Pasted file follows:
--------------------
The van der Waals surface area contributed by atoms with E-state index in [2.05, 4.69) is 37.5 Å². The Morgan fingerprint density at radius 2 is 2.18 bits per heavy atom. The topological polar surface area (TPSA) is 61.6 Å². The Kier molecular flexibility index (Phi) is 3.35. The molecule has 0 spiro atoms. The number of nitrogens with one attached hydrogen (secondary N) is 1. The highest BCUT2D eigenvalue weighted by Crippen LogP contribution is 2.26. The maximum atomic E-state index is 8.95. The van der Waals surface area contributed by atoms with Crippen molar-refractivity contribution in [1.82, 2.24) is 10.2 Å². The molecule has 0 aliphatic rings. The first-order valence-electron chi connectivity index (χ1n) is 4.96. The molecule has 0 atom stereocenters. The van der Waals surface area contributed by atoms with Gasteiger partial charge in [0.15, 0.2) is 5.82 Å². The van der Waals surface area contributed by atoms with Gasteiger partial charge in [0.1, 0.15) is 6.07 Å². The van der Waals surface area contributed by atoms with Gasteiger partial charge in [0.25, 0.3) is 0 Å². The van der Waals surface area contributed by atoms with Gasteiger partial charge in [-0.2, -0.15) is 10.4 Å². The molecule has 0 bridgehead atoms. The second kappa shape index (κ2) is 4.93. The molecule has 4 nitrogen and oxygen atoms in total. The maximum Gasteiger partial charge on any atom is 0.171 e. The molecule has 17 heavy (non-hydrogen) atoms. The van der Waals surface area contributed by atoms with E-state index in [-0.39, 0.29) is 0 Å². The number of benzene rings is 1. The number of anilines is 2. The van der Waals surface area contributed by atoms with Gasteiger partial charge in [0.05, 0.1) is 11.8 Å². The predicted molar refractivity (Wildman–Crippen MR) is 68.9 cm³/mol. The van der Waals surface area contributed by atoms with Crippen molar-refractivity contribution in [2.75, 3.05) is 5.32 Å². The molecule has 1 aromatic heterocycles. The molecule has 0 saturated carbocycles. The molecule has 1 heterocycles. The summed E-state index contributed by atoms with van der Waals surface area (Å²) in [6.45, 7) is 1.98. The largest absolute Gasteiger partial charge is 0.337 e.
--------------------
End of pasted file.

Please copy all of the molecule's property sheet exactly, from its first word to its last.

The van der Waals surface area contributed by atoms with E-state index in [2.05, 4.69) is 37.5 Å². The Morgan fingerprint density at radius 2 is 2.18 bits per heavy atom. The topological polar surface area (TPSA) is 61.6 Å². The Kier molecular flexibility index (Phi) is 3.35. The molecule has 0 spiro atoms. The number of nitrogens with one attached hydrogen (secondary N) is 1. The highest BCUT2D eigenvalue weighted by Crippen LogP contribution is 2.26. The maximum atomic E-state index is 8.95. The van der Waals surface area contributed by atoms with Crippen molar-refractivity contribution in [1.82, 2.24) is 10.2 Å². The molecule has 0 aliphatic rings. The first-order valence-electron chi connectivity index (χ1n) is 4.96. The molecule has 0 atom stereocenters. The van der Waals surface area contributed by atoms with Gasteiger partial charge in [0.15, 0.2) is 5.82 Å². The van der Waals surface area contributed by atoms with Gasteiger partial charge in [0.1, 0.15) is 6.07 Å². The van der Waals surface area contributed by atoms with Gasteiger partial charge in [0.25, 0.3) is 0 Å². The van der Waals surface area contributed by atoms with Gasteiger partial charge in [-0.2, -0.15) is 10.4 Å². The molecule has 0 bridgehead atoms. The second kappa shape index (κ2) is 4.93. The molecule has 4 nitrogen and oxygen atoms in total. The maximum Gasteiger partial charge on any atom is 0.171 e. The molecule has 17 heavy (non-hydrogen) atoms. The van der Waals surface area contributed by atoms with E-state index in [-0.39, 0.29) is 0 Å². The number of benzene rings is 1. The number of anilines is 2. The van der Waals surface area contributed by atoms with Gasteiger partial charge in [0.05, 0.1) is 11.8 Å². The predicted molar refractivity (Wildman–Crippen MR) is 68.9 cm³/mol. The van der Waals surface area contributed by atoms with Crippen molar-refractivity contribution in [2.75, 3.05) is 5.32 Å². The molecule has 1 aromatic heterocycles. The molecule has 0 saturated carbocycles. The molecule has 1 heterocycles. The summed E-state index contributed by atoms with van der Waals surface area (Å²) in [6.45, 7) is 1.98. The largest absolute Gasteiger partial charge is 0.337 e.